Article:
We investigated the effect of the p.G64E mutation on the transcriptional activity of claudin-11 and Star to determine whether the GATA4 mutation contributes to NOA. The glycine residue at position 64 (Gly-64) is highly conserved between mammals, and the variation site falls within one of the two important transcription activation domains of GATA4, suggesting a potential deleterious effect of the p.G64E mutation on GATA4 function. The same p.G64E mutation of GATA4 is associated with CHD and results in impaired transcriptional activity of the heart-specific atrial natrium peptide (ANP) gene.[24],[25] However, transient transfection assays in HEK293 cells showed no biological differences between mutant and wild-type proteins for the transactivation potential of GATA4 toward claudin-11 and Star promoters.

This discrepancy in transactivation ability elicited by the same gene mutation could be caused by differential promoter sensitivity.[38] A similar scenario was demonstrated with another CHD-associated GATA4 mutation, p. Glu215Asp, which showed reduced transactivation potential for the heart-specific ANF promoter but not for gonadal promoters such as Star and cytochrome P450 family 19 subfamily A polypeptide 1 (Cyp19a1).[38] With respect to the p.G64E mutation, the difference in transactivation abilities of the mutant protein on distinct promoters suggests that the testes are less sensitive to the GATA4 mutation than the heart. It is also possible that in the testes, the p.G64E mutation affects promoters other than those of claudin-11 and Star. In other words, expression of these two genes (claudin-11 and Star) is not definitive proof that GATA4 is not affected. Previous evidence suggests that differential promoter sensitivity occurs among distinct gonadal promoters; the GATA4 p. Val266Met mutant had reduced transcriptional activity for the Cyp19a1 and inhibin alpha (Inha) promoters but not the Star promoter.[38]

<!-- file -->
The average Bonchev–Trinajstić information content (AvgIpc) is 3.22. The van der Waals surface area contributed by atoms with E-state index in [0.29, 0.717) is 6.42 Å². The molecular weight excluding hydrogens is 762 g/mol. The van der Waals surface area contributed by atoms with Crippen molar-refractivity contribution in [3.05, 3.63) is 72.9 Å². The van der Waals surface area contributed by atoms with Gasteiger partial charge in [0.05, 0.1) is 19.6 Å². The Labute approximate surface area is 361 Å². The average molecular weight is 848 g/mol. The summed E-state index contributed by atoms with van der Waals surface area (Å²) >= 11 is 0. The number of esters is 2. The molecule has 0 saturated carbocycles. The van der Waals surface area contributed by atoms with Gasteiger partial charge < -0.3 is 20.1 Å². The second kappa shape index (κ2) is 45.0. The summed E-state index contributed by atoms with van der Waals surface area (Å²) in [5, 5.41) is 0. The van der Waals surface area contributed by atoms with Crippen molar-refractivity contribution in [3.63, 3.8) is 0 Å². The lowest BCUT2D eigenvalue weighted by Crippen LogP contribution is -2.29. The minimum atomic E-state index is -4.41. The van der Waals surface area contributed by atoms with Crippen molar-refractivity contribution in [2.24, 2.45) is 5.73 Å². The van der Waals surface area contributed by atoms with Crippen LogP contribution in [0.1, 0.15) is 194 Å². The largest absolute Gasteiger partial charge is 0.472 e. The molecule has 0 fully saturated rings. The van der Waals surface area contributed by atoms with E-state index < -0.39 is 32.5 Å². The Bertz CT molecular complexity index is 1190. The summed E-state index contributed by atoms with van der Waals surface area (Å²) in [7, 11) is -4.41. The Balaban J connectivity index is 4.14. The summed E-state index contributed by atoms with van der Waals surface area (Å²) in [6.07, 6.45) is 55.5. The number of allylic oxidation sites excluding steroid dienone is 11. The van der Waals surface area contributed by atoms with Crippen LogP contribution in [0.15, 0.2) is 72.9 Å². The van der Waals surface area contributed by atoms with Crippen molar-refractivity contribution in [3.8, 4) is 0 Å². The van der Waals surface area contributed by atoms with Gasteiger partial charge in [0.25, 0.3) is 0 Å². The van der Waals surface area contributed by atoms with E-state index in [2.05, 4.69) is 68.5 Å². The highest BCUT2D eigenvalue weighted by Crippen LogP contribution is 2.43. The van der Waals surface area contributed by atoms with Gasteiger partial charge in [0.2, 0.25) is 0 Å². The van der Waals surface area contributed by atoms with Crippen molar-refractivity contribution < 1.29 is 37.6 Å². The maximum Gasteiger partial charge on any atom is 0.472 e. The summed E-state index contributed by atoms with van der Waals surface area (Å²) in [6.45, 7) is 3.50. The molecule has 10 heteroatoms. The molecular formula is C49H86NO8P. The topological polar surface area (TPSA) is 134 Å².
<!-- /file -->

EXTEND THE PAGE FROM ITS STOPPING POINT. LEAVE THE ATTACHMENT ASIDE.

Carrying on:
The expression and localization of GATA4 protein were not affected by the p.G64E mutation, suggesting that the DNA-binding capacity and physical or functional interactions with partners were more likely causes of mutation-induced alterations of GATA4 transcriptional activity. This scenario has also been shown to occur in human CHD and DSD.[22],[38] In addition to the p.G64E mutation, we also identified a rare 3´ UTR variation (c.* 84C>T) in GATA4. The binding of miRNAs to the 3´ UTR can regulate gene expression at the posttranscriptional level, and genetic mutations within the 3´ UTR can result in phenotypic variations by creating or destroying putative binding sites for miRNAs.[39],[40] However, in our study, two predicted miRNAs (hsa-miR-3194 and has-miR-1225-3p) did not interact with the c.* 84C>T mutant to affect GATA4 expression posttranscriptionally, suggesting that the 3´ UTR rare variant is not a pathogenic variation for NOA.